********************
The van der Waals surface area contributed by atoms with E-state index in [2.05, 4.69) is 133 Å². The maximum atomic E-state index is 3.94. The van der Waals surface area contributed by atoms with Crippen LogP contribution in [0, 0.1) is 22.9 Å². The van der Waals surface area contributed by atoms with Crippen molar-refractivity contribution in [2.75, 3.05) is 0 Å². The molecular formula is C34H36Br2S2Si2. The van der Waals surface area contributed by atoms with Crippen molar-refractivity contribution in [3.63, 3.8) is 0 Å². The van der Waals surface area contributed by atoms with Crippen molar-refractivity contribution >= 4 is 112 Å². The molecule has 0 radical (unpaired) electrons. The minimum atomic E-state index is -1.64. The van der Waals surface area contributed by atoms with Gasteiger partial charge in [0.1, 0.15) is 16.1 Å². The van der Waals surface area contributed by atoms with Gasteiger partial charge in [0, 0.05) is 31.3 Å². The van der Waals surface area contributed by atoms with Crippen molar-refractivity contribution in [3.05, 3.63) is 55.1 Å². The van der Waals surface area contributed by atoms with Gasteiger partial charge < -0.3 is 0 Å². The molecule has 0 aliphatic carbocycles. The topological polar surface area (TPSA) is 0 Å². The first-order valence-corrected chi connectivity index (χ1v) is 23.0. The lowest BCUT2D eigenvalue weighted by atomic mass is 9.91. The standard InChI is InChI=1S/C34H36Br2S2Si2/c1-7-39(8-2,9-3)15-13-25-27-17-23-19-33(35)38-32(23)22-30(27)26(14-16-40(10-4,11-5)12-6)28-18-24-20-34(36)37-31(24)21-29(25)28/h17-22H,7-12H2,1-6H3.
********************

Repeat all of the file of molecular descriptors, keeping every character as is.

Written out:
The van der Waals surface area contributed by atoms with E-state index in [2.05, 4.69) is 133 Å². The maximum atomic E-state index is 3.94. The van der Waals surface area contributed by atoms with Crippen LogP contribution in [0, 0.1) is 22.9 Å². The van der Waals surface area contributed by atoms with Crippen molar-refractivity contribution in [2.75, 3.05) is 0 Å². The molecular formula is C34H36Br2S2Si2. The van der Waals surface area contributed by atoms with Crippen molar-refractivity contribution in [3.63, 3.8) is 0 Å². The van der Waals surface area contributed by atoms with Crippen molar-refractivity contribution >= 4 is 112 Å². The molecule has 0 radical (unpaired) electrons. The minimum atomic E-state index is -1.64. The van der Waals surface area contributed by atoms with Gasteiger partial charge in [0.1, 0.15) is 16.1 Å². The van der Waals surface area contributed by atoms with Gasteiger partial charge in [0, 0.05) is 31.3 Å². The van der Waals surface area contributed by atoms with Crippen molar-refractivity contribution in [3.05, 3.63) is 55.1 Å². The van der Waals surface area contributed by atoms with Gasteiger partial charge < -0.3 is 0 Å². The molecule has 0 aliphatic carbocycles. The topological polar surface area (TPSA) is 0 Å². The first-order valence-corrected chi connectivity index (χ1v) is 23.0. The lowest BCUT2D eigenvalue weighted by atomic mass is 9.91. The standard InChI is InChI=1S/C34H36Br2S2Si2/c1-7-39(8-2,9-3)15-13-25-27-17-23-19-33(35)38-32(23)22-30(27)26(14-16-40(10-4,11-5)12-6)28-18-24-20-34(36)37-31(24)21-29(25)28/h17-22H,7-12H2,1-6H3.